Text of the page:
I have sadly suffered two Missed Miscarriages. I cannot fault the staff in the EPAC (Early pregnancy assessment clinic) at Nottingham’s QMC, they were all excellent.
However, I cannot say the same when returning to the QMC for ERPCs (Evacuation of Retained Products of Conception) which I had on both occasions.
The first time, I went to the ward at 7am in the morning. I was distressed and scared and left to sit in a waiting room with people waiting for different procedures. I was thankfully given a sedative and a bed after awhile but was told that I was only on the emergency list so just had to wait until a slot became available. I eventually went to theatre at around 3pm and by this time I was in a great deal of distress. At no point did anyone come to talk to me about how I was feeling and my fears. When I got to theatre there was an argument between two anaesthetists, and two other staff were laughing and joking about something. Everyone ignored me while I cried. I couldn’t breathe very well, so they just shoved the mask over my face and put me to sleep. Later, I returned back to the same ward where as I recovered, a family with 2 small children made lots of noise. The children broke some toys and were crying a lot, eventually my husband said something to them as he was getting cross but they carried on. I eventually went home at 7pm at night – the broken toys left outside the ward door. I was offered no advice, counseling or follow-up.
I went to see my GP about 2 weeks later. He didn’t even know I’d had the miscarriage and I had to explain every thing to him. Surely, within the NHS, people talk to each other? I was offered no advice and told to go home, look on the internet for some support and try again.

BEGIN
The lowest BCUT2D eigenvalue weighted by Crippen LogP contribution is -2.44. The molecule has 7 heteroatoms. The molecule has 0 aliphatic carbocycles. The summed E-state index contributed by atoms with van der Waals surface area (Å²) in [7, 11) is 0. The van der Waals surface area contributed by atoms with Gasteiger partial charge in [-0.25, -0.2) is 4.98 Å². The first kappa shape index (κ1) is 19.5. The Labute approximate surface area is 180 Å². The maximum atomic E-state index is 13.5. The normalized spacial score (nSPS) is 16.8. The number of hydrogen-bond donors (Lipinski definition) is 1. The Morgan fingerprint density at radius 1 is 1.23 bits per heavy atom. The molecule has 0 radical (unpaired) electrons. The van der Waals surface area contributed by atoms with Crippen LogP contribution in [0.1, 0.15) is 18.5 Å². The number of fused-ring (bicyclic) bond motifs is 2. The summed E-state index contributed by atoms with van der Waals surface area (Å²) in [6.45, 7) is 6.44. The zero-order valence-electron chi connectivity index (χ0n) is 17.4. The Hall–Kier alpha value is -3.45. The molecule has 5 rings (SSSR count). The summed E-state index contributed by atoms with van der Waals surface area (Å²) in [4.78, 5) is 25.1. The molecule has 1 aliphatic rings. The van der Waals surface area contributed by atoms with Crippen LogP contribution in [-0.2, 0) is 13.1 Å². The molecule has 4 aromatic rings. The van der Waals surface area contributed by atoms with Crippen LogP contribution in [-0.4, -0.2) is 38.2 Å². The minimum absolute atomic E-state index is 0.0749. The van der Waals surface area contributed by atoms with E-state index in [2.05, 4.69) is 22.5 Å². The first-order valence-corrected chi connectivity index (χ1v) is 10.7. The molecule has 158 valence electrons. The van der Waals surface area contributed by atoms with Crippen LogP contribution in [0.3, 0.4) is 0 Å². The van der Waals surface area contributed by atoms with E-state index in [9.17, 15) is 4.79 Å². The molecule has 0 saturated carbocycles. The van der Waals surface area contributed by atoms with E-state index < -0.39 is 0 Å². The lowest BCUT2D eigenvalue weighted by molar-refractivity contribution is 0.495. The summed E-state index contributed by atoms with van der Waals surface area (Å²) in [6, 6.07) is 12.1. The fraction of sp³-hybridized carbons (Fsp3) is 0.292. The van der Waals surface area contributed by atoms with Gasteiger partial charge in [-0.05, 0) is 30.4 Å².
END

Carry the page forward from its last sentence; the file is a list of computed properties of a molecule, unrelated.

3 months later, I fell pregnant again. I rang the doctor who said he didn’t need to see me. Then at 6 weeks, I stopped ‘feeling’ pregnant and had some bleeding – I called my GP again to express my concern. I knew something was wrong. I was told not to worry and they would only scan me 2 weeks later. So two weeks later, I went for the scan and was once again told my baby had died – at 6 weeks as I suspected. I then had to wait another week for them to confirm this. This was horrible. After this I had yet another scan and once again waited in that horrible room to be given my options. I had to wait another 4 days before the ERPC.
On the day of the ERPC, we went to the hospital at 7.30am as requested, it was a Saturday. This time I had a room to myself on the gynae ward – much better. But no one came for ages. Time went on and on and I had no idea when I would go to theatre. I hadn’t eaten and at around 2pm was put on a drip. Still nothing happened and no one knew when I was going in – I was on the emergency list again. At 7.30pm, my husband went out to telephone my parents. While he was out I was whisked away to theatre. No warning and no peccary to soften my cervix. I was frightened and hadn’t said goodbye to my husband.
At the theatre, there was a further delay while they discussed me not having the peccary and then I went in. Once again, I cried a lot but this time the staff were much nicer and asked me what had happened. One of the men held my hand and reassured me.
When I came round in recovery, I heard the nurses talking about my ‘abortion’. Surely, I must have misheard this? When I returned to the ward and my husband it was very late, we cried and I told him about the nurses’ comments. We agreed I must have misheard.
At this point, I assumed that I would be able to eat something and go home. Again, no one came. Eventually my husband went to find out and I was told that I’d have to stay in. This was awful; I needed to be home with my husband and was un-prepared for this. Eventually I was given a piece of toast to eat and I went to bed crying.
My husband arrived at 8.30am the next morning to collect me but no-one came to see me until around 11am – so more waiting and waiting. Eventually I went without waiting for my notes. This time I was given a leaflet about the Miscarriage Association – this was comforting.
I saw my GP again. Once again, he said – go away, try again, look on the internet for support. I have now changed my GP and am arranging some counselling.
I am frightened now – I never want to go the QMC again.